The Farmers’ Almanac and the Old Farmer’s Almanac made headlines recently with their dire, bitter cold predictions for winter. The official start to fall is still roughly a month away, and these publications are already making weather forecasts for the following season!
You may have even mistaken them for the same publication due to the similarity in their names and forecasts.
The Farmers’ Almanac said we should brace ourselves for some unpredictable weather.
It also mentioned that northern states in the west and midwest will be in for wet and snowy conditions.
“This winter will be remembered for strong storms bringing heavy rain and sleet, not to mention piles of snow,” the report states.
Both forecasts call for colder than average temperatures with lots of snow, slush and rain. If this sounds all too familiar, it’s because it is. Almost every year, they say it’s going to be the worst, coldest, snowiest winter ever. That’s why it’s best to take these forecasts with a truckload of salt.
Neither publication fully explains their forecasting process, claiming it’s a closely guarded secret.
If you’re looking for a more scientific, meteorological approach to the upcoming winter, the National Weather Service’s Climate Prediction Center is set to release its winter forecast in mid-October like it does every year.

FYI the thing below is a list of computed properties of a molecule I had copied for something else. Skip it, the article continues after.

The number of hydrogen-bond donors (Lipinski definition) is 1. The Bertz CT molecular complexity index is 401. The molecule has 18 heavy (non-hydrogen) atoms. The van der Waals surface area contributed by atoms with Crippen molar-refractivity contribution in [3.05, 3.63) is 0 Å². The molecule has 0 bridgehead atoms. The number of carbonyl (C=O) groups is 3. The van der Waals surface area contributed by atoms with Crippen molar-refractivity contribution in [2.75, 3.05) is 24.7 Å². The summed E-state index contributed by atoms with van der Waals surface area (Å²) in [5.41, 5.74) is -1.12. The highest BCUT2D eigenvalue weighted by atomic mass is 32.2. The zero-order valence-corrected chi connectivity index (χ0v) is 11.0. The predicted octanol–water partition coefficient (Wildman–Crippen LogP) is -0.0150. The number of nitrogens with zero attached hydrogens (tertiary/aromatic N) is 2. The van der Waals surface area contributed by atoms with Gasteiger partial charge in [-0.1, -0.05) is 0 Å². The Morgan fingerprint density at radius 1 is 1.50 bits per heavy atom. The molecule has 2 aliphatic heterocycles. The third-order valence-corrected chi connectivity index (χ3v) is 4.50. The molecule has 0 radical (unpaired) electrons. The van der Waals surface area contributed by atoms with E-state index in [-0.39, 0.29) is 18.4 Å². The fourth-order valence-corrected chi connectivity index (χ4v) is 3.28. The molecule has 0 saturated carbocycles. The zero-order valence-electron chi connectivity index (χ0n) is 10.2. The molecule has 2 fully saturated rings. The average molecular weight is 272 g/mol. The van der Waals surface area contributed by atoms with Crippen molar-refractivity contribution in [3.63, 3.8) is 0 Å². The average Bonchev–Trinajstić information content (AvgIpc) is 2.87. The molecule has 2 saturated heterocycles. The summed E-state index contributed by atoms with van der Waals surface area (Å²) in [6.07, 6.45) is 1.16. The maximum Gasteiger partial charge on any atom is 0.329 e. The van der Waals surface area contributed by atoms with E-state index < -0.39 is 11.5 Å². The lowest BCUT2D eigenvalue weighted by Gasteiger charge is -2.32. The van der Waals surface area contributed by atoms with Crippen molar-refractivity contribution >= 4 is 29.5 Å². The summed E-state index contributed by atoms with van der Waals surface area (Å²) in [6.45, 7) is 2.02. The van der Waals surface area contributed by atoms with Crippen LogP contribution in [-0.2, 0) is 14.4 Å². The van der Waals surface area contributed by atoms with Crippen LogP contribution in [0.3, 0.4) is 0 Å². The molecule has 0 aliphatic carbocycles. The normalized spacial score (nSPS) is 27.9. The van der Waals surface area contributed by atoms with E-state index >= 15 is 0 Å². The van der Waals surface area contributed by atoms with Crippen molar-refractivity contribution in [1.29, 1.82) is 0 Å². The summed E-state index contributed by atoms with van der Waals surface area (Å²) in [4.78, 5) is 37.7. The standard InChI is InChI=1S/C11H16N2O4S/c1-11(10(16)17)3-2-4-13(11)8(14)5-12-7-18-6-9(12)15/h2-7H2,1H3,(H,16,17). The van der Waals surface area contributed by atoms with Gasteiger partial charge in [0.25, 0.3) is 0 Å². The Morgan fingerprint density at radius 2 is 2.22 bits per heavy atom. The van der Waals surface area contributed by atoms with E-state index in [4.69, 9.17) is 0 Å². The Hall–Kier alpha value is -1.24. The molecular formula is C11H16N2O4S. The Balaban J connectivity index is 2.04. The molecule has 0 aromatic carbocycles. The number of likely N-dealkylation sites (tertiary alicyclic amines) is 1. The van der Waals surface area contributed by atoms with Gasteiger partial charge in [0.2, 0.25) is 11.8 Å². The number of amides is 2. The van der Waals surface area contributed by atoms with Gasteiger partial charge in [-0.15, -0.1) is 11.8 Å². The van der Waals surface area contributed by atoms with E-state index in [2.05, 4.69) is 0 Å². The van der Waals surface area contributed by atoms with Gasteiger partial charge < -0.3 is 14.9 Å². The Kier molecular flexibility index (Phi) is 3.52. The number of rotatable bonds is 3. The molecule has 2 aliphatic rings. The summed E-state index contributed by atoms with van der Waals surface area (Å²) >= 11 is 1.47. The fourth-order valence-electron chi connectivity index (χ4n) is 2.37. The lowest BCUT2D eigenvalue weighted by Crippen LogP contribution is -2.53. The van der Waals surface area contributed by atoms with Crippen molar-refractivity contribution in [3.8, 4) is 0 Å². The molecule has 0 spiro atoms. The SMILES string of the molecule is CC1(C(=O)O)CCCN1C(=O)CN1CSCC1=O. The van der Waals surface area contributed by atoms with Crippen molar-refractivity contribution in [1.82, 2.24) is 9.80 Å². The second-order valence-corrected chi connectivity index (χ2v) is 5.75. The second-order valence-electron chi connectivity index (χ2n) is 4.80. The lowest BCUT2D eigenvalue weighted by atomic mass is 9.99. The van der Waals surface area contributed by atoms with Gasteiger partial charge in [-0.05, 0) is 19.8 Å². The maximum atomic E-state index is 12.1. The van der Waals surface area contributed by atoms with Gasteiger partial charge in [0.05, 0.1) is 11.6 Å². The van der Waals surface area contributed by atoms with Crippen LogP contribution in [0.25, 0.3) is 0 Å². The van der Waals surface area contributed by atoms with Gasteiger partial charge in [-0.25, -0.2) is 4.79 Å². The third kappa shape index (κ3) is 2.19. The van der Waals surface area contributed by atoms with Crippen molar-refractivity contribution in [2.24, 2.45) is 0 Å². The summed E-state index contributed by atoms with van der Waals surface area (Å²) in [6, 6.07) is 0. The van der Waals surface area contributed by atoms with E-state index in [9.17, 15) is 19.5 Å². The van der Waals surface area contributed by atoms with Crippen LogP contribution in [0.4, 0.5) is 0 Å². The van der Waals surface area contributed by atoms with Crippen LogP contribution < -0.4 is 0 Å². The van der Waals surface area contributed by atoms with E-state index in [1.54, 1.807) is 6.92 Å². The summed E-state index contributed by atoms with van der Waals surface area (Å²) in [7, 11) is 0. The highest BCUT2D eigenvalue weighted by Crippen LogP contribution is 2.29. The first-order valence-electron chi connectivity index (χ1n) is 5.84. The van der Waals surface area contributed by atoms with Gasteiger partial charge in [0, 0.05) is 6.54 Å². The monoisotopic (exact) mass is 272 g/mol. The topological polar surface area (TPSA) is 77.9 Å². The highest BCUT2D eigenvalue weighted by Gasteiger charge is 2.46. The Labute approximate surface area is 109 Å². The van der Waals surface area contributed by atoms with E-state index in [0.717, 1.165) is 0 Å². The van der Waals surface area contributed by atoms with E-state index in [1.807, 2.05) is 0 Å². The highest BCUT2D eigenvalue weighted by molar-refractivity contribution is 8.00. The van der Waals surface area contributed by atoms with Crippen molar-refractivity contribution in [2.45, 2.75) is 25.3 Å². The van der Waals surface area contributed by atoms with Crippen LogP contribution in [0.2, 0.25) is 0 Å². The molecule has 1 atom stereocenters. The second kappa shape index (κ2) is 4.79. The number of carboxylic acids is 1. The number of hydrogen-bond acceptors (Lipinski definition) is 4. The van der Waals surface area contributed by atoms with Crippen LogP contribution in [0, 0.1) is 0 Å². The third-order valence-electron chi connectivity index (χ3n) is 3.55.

It’ll take into account things like El Niño, the Arctic Oscillation and long-term forecast models.
As of right now, the long-term forecast models are predicting warmer than average temperatures for nearly everywhere in the United States.
The Upper Midwest and Northern Plains can expect typical winter temperatures during the months of December, January and February.
As for precipitation, the Upper Midwest, Northern Plains and Alaska are looking like they’ll see above-average snowfall while everywhere else will see closer to average rain and snow for the season.
And at the end of the day, if you’re truly concerned about the upcoming winter, pay attention to your weekly weather forecasts and plan accordingly.
They’ll be more accurate than any forecast created nearly half a year ahead of time.
But if you’re looking for some entertainment with a little bit of weather thrown in, go ahead and pick up this year’s Farmers’ Almanac and Old Farmer’s Almanac.